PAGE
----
The launch of the 2018 Sasol Solar Challange held at Time Square in Menlyn. Picture: Oupa Mokoena/African News Agency (ANA)

THIS years Sasol Solar Challenge promises to be even bigger and better as youngsters have been roped in to be at the forefront of engineering tomorrow’s energy source technologies.

With the countdown to the 2018 Sasol Solar challenge officially launched at the Time Square Arena this afternoon, two schools will also be showing off their engineering skills by taking on the daunting challenge of creating a fast solar car.

The 2018 Sasol Solar Challenge sets off from Pretoria in September with more than a dozen solar racing teams, locally and internationally. 

South Africa remains the ideal place for such a race as the country boasts exceptional sunlight which is ideal to the solar endurance event.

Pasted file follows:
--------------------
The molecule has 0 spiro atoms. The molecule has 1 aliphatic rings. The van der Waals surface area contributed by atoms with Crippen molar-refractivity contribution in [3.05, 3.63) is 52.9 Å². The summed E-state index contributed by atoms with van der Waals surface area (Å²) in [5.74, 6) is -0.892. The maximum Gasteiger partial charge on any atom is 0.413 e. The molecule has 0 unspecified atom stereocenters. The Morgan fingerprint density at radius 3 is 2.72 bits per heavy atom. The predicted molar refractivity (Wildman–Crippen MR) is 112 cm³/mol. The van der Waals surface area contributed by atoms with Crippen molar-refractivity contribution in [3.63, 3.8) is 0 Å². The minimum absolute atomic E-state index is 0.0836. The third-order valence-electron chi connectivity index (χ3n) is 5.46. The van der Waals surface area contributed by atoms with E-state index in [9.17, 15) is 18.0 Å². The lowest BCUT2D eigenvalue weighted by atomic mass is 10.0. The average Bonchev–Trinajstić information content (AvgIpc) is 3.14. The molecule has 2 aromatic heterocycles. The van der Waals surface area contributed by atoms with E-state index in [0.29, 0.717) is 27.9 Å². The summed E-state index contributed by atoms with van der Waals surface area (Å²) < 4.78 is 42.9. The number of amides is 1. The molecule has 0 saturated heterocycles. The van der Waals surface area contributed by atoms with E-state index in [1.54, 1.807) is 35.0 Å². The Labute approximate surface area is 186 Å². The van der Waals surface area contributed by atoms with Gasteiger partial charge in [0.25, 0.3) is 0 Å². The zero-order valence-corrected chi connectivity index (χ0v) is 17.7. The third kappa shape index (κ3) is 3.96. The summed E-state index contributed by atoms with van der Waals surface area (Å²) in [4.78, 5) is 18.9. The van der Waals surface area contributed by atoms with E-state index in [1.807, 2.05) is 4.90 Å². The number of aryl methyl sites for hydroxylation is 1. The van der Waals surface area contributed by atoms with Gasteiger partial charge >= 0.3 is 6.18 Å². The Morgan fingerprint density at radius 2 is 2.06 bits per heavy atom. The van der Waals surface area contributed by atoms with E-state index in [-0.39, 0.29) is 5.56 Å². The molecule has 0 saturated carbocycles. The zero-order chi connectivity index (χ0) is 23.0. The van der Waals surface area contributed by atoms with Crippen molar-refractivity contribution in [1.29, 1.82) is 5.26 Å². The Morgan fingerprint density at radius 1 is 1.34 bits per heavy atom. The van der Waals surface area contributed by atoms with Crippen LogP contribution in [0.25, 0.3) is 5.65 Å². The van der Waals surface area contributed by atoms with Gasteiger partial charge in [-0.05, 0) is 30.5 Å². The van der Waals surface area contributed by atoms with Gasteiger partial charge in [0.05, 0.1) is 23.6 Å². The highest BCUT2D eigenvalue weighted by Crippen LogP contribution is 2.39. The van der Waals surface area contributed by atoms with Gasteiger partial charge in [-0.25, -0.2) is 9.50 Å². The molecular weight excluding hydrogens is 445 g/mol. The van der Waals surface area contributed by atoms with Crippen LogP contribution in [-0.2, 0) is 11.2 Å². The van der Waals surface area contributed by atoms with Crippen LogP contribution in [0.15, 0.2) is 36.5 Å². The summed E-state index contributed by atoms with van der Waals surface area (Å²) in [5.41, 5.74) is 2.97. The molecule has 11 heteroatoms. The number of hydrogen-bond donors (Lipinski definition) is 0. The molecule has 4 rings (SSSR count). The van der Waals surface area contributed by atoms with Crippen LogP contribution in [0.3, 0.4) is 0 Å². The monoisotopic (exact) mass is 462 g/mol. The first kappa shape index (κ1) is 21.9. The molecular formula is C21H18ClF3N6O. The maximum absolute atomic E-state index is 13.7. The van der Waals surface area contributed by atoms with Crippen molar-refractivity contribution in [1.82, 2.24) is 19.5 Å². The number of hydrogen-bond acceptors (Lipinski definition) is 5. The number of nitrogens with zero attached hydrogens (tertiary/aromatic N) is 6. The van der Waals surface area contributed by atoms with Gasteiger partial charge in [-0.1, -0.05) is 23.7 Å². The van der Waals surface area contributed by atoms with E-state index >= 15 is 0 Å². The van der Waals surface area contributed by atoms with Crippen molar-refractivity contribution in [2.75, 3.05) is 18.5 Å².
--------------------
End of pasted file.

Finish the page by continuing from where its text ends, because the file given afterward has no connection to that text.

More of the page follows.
For eight days teams' vehicles will compete over a span of 2 500km all the way to the Mother City, Cape Town.

But this years “cherry on top” is that learners aged between 13 and 19, from St Alban’s College and St Augustine’s LEAP School will also take part.

The schools named their team’s Sonke to signify their unity.

Refiloe Mamabolo, a Grade 11 learner from St. Alban’s College, said even though he was planning on going into medicine after school, he jumped at the opportunity to experience other fields.

Mamabolo said currently their car was in the final stages of being built.

He said upon deciding to take part their biggest challenge was in getting funding as elements such as solar panels ranged from R400 000 to a R1 million rather easily.

Despite this challenge he said improving alternative energy sources were a must for mankind.

“We are at a point where fossil fuels and gases are slowly running out and we need to look at alternatives so we can move forward as a species.”